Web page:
• More Health, existing even in Artificial Intelligence: "The U.S. health care system uses commercial algorithms to guide health decisions. Obermeyer et al. find evidence of racial bias in one widely used algorithm, such that Black patients assigned the same level of risk by the algorithm are sicker than White patients".  [4]  Scientific Magazine also stacks upon an agreement: "Algorithms designed to make decisions about health care incorporate biases that limit care for Black patients." [5]
The effects of Systemic Racism are so terrible in the US, that the MIT president himself admits and sends an urgent letter remarking the problems existing in the system, and speaks out for action against such. He even admitted that surface level change was not enough: "At the Institute level, MIT has invested for years in multiple efforts to support students of color and to make headway on racial equity and inclusion. But whatever we have done, and however earnestly we have done it, we need to acknowledge that it has not been effective enough. For instance, an array of recommendations in 2015 from the Black Students’ Union (BSU) and the Black Graduate Student Association (BGSA) inspired substantive changes. Yet as the student members of the Academic Council Working Group recently emphasized, important work remains unfinished. What’s more, while MIT’s decentralized structure has allowed for great advances on inclusion in some units and departments, it has served to hamper Institute-wide progress. " [7] To discredit such a well-respected person of high status is, in pro's own words (paraphrased a bit), discarding the scholarly opinion that makes up the essence of society and truth. 

Call to Action
It is understandable that pro and many others feel the way they do. Some are simply not knowledgeable enough, and only know about one side of the debate. But learning history and the truth paves a path towards greater understanding. As yet another study highlights, educating history lets us learn about how and why systemic racism exists today. The researchers stated, " Participants listened to a control clip or historian Richard Rothstein discuss thefederal government’s role in creating Black ghettos, and howracialized space still perpetuates structural inequality today (cf.Bonam, Bergsieker, & Eberhardt, 2016; Bonam, Taylor, & Yantis, 2017; Lipsitz, 2011; Rothstein, 2015)", [9] and as a result, they were able to further the battle against Systemic racism today, changing people's point of view for the better.

My voters, friends, the time to act against systemic racism is here and now. Already, six corporations have donated millions to billions of dollars to fight the inherent bias within people. [8] Police and judges have not self-reflected or educated themselves enough, and the evidence I have provided is as resounding as any scientific theory, such as evolution or the age of earth. To deny the existence of systemic racism is to deny the very effort to fight for equality, and potentially return back to a world where white males dominated and minorities are snuffed out like a candle. It is true that the Supreme Court, with 12 incredibly strict judges, have performed very well. But it takes more than 12 to change the world, and to demonstrate the lack of systemic racism.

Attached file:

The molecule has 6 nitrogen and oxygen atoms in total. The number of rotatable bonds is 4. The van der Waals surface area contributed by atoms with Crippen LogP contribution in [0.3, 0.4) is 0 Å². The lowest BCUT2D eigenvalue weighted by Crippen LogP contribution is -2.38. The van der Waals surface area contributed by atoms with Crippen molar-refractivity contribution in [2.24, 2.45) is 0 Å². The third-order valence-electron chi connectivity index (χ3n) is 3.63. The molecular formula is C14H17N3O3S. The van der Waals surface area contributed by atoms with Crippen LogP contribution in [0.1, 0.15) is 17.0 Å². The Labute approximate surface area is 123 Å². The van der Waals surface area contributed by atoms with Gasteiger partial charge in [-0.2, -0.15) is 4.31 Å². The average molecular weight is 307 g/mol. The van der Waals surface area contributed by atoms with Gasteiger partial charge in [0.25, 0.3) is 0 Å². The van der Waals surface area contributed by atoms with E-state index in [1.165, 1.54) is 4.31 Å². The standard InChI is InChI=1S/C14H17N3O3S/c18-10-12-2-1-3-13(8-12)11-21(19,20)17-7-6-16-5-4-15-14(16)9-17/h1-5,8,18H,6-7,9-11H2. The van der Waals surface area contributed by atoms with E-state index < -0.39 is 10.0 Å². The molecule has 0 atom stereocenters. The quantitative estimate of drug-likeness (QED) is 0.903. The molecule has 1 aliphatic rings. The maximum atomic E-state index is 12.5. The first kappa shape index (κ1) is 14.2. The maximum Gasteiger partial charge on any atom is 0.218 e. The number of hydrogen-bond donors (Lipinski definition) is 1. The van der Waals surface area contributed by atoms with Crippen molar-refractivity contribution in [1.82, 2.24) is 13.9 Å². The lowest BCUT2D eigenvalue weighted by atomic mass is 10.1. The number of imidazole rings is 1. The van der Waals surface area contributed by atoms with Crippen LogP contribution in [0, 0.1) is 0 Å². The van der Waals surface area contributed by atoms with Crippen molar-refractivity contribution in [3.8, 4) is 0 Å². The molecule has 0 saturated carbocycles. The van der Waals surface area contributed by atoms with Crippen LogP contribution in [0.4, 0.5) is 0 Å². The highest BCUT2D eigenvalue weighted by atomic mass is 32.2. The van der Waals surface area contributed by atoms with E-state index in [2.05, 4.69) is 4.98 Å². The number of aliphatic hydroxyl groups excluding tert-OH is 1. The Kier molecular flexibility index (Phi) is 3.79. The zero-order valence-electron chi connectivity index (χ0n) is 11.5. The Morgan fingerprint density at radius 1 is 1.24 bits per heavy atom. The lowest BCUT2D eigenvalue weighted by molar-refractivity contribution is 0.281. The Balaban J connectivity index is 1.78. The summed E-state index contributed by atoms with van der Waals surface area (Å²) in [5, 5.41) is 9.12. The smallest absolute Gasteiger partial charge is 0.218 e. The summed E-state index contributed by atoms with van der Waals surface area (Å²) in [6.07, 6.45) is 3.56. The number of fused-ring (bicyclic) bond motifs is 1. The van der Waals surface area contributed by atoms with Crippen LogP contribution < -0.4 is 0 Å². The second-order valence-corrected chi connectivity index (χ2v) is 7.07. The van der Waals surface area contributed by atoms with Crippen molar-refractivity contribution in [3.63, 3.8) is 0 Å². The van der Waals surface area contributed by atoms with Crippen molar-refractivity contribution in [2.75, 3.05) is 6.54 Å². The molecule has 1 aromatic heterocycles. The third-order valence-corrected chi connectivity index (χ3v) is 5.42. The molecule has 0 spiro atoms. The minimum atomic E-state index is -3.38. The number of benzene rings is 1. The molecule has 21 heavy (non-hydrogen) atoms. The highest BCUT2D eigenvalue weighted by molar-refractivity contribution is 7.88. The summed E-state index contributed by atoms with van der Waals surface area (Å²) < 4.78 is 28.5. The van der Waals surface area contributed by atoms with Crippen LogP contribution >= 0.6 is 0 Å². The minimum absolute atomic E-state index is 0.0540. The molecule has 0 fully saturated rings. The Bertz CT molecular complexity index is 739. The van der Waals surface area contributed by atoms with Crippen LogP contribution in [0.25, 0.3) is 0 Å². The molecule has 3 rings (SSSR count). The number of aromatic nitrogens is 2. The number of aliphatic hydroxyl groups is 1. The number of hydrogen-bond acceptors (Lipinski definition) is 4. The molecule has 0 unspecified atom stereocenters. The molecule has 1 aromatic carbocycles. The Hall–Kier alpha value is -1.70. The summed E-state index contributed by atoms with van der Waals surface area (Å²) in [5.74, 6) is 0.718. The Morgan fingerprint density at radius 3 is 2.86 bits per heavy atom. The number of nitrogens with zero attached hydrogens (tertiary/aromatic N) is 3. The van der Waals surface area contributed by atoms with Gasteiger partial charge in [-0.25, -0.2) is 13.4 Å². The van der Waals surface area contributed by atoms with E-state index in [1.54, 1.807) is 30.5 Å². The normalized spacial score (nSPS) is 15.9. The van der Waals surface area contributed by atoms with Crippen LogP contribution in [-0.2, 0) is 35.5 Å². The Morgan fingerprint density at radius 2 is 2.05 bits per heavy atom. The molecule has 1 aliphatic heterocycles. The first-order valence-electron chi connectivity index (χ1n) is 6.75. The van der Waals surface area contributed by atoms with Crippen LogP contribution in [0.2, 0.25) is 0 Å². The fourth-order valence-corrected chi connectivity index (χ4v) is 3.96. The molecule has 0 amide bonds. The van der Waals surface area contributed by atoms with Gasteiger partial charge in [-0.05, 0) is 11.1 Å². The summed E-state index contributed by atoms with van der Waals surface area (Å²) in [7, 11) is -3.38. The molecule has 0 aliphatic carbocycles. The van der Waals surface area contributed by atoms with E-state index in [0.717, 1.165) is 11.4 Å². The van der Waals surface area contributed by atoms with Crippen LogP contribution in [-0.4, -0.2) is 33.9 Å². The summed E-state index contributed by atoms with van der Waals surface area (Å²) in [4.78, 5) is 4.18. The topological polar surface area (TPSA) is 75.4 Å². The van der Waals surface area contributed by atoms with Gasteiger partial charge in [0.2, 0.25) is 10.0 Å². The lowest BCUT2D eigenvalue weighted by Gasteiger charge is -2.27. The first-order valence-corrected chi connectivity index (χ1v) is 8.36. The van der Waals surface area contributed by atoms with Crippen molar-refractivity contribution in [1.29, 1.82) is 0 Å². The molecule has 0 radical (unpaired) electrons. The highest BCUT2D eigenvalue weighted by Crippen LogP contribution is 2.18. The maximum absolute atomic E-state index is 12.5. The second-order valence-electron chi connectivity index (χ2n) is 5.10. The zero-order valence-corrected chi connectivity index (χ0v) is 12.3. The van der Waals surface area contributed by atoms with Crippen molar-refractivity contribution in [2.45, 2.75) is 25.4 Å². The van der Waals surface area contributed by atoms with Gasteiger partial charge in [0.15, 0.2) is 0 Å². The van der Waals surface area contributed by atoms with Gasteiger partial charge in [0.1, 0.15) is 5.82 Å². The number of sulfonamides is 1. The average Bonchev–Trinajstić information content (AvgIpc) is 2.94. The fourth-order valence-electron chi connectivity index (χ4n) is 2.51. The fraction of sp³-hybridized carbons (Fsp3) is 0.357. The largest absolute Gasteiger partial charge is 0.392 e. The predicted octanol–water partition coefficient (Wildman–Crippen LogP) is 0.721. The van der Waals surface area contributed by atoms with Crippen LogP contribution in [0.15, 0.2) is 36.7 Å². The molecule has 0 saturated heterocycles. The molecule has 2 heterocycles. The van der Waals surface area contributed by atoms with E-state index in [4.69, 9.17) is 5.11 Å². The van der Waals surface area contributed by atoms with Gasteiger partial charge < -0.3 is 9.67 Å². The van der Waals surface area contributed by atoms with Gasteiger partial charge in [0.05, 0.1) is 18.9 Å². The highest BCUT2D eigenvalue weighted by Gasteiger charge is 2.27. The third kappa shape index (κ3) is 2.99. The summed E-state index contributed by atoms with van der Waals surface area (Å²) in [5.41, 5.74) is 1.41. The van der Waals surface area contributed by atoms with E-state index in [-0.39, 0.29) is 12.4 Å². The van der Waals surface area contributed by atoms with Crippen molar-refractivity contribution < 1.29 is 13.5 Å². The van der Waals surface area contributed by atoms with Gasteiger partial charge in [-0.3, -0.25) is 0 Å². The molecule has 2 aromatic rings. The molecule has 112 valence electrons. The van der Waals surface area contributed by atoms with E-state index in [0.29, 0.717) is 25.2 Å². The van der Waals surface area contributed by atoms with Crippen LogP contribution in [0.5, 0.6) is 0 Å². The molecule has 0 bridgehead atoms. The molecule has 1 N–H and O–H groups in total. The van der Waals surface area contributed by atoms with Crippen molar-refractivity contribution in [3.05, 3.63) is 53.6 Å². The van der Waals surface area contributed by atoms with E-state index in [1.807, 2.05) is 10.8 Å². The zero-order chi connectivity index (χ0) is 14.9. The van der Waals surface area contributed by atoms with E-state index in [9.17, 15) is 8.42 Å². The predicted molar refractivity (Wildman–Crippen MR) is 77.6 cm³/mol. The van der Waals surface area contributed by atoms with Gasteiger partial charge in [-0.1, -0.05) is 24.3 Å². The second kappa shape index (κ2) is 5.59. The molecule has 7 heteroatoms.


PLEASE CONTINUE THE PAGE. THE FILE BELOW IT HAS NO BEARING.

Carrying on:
Round 2
I Rebuttal: Institutional racism
I.a Con’s R1 presented a number of studies,[1],[2]  however, these studies consider different topics than those in the resolution. We are concerned with “what relates to or affects an entire system, including its most basic operations.”[3] By their own admission in each study, the health issues discussed, according to the data collected from an alleged representative sample size of the Black population, consists of 13.4% of the total U.S. population.[4] According to the Certified Six Sigma Black Belt Primer,[5] the sample size for a population of 43.9M Blacks, the sample population should be 2,401 for a statistical study with a confidence level of 95% with margin of error of ±2%. However, according to the data collection record in the first study, the sample population of Blacks totaled just 1,905. Therefore, the statistical conclusion is not sufficiently reliable.
I.b That aside, the studies address an institutional [i.e.,  U.S. private industry] system, not a government system [healthcare is not a government system in the U.S.; there is only management of a public insurance option]. Therefore, neither study resides within Con’s BoP to address his BoP obligation.I agree with Con, there is a problem, and it does need to be addressed, but neither study references government legislation or policy as origin of the problem of institutionally-originated racism. Therefore, the argument fails.
I.c Having failed to demonstrate by these studies that the government system is at fault, and that statistically inferior data collection is demonstrated in argument I.a, above, I defend my argument in my R1, II.b.1 & II.b.2 that, one, the U.S. Supreme Court is an integral part of, though not the complete U.S. government system, and, two, that SCOTUS cases cited in my R I, II.b.1, demonstrate consistency of the Court relative to the Constitution’s Equal Protection Clause.